Although the volume of output from Russian animation studios was (and is) a mere fraction of that produced by facilities in America and Japan, the level of quality remains consistently high. Speaking in general terms; even works with relatively lower production values seem to consistently match the quality of those that we could consider ‘average’, like for like (if such comparisons can be made).
Additionally, these works still have something about them: a quirk, a leap in imagination, something that sets them apart. Of course, some of this is down to our relative unfamiliarity with the visual and narrative vocabulary of the culture – even their mundane may still surprise us – but often still, there is that extra creative mile travelled.
An example that springs to mind is 1981’s The Secret of the Third Planet, rendered in a cel based line-and-fill style that equates to ‘upper average’ work seen on TV here in the West, contemporaneously. But still; there is the unique twist present. Witness the character ‘Gromozeka’ for instance; who represents a design style unto his own with no equivalent here on our screens. Imagine a stripy space-suited octupoidal clown cyborg with a bulbous nose, pointed missile-eyes set in hollow, expansive sockets and a flowing green moustache. Not exactly Top Cat.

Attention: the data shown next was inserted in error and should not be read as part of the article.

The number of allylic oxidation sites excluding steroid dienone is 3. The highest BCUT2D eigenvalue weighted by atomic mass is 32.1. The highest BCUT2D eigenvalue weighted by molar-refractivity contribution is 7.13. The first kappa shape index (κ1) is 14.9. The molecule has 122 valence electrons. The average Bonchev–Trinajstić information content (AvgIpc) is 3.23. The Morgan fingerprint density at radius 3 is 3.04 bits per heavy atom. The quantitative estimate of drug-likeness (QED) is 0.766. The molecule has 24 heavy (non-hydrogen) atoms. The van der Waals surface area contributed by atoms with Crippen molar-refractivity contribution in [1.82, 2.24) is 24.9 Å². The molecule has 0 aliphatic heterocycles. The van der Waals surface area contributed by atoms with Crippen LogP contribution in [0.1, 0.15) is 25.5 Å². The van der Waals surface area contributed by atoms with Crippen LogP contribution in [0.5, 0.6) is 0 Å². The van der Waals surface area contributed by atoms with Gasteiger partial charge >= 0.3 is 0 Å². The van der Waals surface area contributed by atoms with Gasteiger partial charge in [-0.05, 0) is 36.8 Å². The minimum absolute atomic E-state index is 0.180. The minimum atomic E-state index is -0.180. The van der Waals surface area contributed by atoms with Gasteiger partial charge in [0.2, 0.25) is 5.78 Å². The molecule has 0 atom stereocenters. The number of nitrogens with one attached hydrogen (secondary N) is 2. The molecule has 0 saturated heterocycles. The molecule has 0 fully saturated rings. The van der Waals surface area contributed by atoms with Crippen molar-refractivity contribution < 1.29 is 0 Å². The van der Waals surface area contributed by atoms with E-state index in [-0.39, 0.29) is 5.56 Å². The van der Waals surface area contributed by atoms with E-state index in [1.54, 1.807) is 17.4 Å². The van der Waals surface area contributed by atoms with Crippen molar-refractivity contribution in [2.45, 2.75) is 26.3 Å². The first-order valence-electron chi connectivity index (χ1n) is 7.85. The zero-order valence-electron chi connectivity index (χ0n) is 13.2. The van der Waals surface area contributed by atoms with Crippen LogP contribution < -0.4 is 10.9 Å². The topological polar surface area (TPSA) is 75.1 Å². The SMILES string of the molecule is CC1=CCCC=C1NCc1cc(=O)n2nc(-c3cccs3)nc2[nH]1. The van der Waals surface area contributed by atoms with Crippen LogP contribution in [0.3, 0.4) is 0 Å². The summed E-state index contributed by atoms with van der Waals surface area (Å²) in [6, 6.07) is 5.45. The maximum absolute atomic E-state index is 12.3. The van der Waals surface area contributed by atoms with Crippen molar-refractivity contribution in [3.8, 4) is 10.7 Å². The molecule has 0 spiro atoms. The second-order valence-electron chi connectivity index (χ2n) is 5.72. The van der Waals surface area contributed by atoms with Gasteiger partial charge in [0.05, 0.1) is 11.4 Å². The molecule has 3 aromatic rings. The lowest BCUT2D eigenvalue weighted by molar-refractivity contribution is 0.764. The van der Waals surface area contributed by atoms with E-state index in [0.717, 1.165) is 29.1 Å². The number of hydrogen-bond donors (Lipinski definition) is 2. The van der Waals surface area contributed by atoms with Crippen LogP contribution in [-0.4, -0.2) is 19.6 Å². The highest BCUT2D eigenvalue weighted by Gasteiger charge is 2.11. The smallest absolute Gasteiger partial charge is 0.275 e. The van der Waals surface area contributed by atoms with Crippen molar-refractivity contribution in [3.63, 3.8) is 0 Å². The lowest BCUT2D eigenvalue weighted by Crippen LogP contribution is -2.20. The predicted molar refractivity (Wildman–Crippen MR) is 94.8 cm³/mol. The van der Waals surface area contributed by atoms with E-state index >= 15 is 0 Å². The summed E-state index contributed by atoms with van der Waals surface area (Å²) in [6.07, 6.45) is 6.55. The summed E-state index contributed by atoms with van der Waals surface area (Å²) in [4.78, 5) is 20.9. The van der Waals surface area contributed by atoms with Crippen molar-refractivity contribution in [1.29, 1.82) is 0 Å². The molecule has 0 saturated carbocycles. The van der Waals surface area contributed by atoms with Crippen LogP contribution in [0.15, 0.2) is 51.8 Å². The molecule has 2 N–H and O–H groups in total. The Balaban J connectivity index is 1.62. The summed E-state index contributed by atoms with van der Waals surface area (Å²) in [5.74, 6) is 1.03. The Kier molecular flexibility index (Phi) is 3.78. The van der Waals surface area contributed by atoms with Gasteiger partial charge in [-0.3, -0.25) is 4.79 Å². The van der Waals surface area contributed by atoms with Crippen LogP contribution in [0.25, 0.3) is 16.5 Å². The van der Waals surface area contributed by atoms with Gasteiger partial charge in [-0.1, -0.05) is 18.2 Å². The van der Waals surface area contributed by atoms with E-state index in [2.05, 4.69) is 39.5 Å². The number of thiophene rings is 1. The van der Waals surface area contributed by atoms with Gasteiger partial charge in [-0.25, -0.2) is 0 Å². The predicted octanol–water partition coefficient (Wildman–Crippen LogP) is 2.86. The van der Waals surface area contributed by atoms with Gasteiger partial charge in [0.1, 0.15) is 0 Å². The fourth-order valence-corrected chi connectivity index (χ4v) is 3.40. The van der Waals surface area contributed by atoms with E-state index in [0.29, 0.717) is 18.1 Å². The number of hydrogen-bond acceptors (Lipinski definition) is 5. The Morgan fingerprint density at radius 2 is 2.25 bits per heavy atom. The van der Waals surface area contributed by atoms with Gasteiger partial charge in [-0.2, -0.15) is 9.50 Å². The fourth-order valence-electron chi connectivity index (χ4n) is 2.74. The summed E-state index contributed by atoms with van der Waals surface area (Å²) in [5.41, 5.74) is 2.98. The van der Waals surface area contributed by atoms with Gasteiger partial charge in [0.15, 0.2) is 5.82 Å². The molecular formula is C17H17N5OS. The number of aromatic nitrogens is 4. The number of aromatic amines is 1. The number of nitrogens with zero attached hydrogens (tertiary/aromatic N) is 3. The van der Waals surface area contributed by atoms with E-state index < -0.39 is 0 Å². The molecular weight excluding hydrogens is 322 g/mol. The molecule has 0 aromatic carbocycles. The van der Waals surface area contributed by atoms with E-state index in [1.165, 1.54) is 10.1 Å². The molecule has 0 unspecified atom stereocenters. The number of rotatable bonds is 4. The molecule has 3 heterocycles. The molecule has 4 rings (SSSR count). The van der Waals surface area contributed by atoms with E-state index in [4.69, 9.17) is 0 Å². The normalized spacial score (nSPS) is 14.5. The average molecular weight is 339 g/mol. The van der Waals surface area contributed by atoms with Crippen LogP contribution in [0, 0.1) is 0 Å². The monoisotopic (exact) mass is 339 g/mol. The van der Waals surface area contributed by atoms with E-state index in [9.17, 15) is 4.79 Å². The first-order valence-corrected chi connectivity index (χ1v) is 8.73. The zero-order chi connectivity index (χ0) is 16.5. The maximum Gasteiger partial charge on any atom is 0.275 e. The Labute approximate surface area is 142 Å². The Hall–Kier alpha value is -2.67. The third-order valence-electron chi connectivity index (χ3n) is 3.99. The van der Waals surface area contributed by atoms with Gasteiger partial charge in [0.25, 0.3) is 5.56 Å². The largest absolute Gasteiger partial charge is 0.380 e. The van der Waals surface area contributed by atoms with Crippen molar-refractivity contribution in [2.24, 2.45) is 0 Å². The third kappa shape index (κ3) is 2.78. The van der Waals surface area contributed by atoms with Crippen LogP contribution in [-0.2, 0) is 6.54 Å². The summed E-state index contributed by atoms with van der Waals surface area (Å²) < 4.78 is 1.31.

Also, the storylines are more demanding (and frankly smarter) than most Western contempories, being based upon Kir Bulychov’s expansive series of novellas featuring Alice, The Girl From Earth. Themes of scientific discovery, exploration, the environment, religious tolerance and race abound. Not bad for a mere ‘cartoon’.
As with Nu Pogodi!, here is another cultural phenomenon that we are/were completely oblivious to, whilst it swept the East and became lodged in their cultural memory. Alisa Selezneva, the main protagonist even has a Moscow alley named after her, complete with a plaque!
Yes, the Russian output may be relatively low but the hit percentage (and the creative range) seems decidedly higher, even taking off into award-sweeping outings both at home and away. Yuriy Norshteyn‘s Hedgehog In The Fog (1975) is a case in point. Produced by the ever-magnificent Soyuzmultfim Studios, it drew on various methodologies: 2D stop-motion, cel, limited animation, palette restriction, paint/lighting effects and an innovative fog technique created with out-of-focus white paper. Brilliance in simple form.
The result is a piece that is childlike in its fairytale simplicity, whilst also being haunting, threatening, dark, atmospheric and ultimately charming at the same time. It stormed the awards, winning:
- Best Animated Film – Frunze All-Union Festival 1976
- Best Animated Film – Tehran’s Children and Youth Festival 1976
- Outstanding Film of The Year – London 1977
- Third Prize Winner – Chicago 1977
- Second Prize Winner – Sydney 1978
- and incredibly: Number #1 Animated Film of All Time – Tokyo 2003
Characters from the production also graced a Russian stamp in 1988 and the Hedgehog himself now resides in statue form in the centre of Kiev, Ukraine. It all sounds like the career-accolades of a real-world, flesh and blood actor!
Director Norshteyn is also admired by none other than Hayao Miyazaki, co-founder of Studio Ghibli and director of the exemplary Spirited Away et al. High kudos indeed, with Hedgehog In The Fog being one of his favourite animations. Praise does not come much higher.
(Photo by Konstantinos Mavroudis)